We’ve had video for a couple of weeks now but we held off on releasing it due to some lingering issues, until today. We have knocked down a few larger bugs (video and other aspects) in the last week and there are plenty more to come.  The Hookflash android reference app now has video calling capabilities as does the Hookflash / Open Peer android SDK.

 

Android reference app can be found here
iOS reference app can be found here

Developers sign up here

Improved support for Push Notifications on iOS and Android

In this update, notifications become more fluid and work across conversations on both iOS and Android.

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Real-time messaging on mobile requires “suspended application” support for notifying the user that a new message has arrived when the application is not in focus. Receiving a message as part of a conversation is not much good unless the user is aware the message exists. The push notification allows the user to understand that the message has been received when not looking at the application at the time the message arrives. This new release makes greater use of this functionality on both Android and iOS.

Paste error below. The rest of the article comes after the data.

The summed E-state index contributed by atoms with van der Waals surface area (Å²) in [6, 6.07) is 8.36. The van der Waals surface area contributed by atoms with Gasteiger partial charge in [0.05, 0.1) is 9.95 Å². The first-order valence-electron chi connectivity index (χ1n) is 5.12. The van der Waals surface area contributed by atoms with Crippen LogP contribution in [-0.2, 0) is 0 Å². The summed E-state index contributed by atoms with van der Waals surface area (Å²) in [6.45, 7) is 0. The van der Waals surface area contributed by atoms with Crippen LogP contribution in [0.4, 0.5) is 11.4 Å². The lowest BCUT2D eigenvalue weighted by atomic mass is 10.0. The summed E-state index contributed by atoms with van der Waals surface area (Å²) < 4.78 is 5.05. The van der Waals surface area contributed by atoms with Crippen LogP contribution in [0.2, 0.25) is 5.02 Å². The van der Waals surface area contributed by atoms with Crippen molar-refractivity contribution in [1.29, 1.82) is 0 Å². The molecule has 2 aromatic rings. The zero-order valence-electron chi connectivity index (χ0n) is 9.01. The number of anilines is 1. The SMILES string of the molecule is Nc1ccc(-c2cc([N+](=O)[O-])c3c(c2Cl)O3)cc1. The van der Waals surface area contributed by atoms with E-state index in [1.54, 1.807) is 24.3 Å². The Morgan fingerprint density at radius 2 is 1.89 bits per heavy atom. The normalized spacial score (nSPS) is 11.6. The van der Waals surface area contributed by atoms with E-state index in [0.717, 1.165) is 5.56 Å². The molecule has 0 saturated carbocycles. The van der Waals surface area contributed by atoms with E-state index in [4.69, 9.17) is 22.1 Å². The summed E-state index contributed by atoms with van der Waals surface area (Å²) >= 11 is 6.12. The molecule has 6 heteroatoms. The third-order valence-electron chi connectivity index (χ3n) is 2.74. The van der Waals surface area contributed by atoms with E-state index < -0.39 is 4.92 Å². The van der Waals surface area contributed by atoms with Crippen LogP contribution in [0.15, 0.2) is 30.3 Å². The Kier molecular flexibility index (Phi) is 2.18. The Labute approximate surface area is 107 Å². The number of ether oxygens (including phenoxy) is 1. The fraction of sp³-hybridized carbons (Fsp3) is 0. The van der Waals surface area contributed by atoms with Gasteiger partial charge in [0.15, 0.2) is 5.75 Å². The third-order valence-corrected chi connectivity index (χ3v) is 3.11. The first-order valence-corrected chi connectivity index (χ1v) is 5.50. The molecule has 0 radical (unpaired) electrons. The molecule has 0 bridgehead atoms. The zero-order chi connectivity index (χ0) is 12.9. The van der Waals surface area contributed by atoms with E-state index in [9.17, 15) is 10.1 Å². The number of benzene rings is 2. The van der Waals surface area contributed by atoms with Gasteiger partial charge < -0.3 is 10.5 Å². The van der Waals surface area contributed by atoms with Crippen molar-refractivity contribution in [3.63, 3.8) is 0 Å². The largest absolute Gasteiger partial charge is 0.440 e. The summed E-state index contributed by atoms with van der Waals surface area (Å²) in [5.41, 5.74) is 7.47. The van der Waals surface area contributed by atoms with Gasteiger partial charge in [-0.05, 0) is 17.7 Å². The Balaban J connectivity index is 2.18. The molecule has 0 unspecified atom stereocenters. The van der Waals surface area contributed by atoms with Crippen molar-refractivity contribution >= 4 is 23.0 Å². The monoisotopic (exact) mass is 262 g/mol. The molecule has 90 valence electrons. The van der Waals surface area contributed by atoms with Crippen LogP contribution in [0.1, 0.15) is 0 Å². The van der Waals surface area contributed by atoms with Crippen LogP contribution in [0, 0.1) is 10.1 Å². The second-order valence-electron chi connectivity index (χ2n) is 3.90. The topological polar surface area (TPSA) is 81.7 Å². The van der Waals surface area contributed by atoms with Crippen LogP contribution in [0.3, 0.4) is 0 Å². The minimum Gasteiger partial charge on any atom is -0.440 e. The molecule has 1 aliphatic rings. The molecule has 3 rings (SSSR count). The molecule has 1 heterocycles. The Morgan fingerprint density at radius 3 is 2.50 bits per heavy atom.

Android reference app can be found here.
iOS reference app can be found here.

Developers, add real-time messaging, voice and video to your app today! Sign up for free here: http://fly.hookflash.me/

Hookflash for Android

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Today we are shipping our android reference app, sdk and sdk sample app, now in alpha.

Our Hookflash SDK for Android is openly available on Github, today we are releasing a new sample app in code and a Hookflash reference app in the Play Store.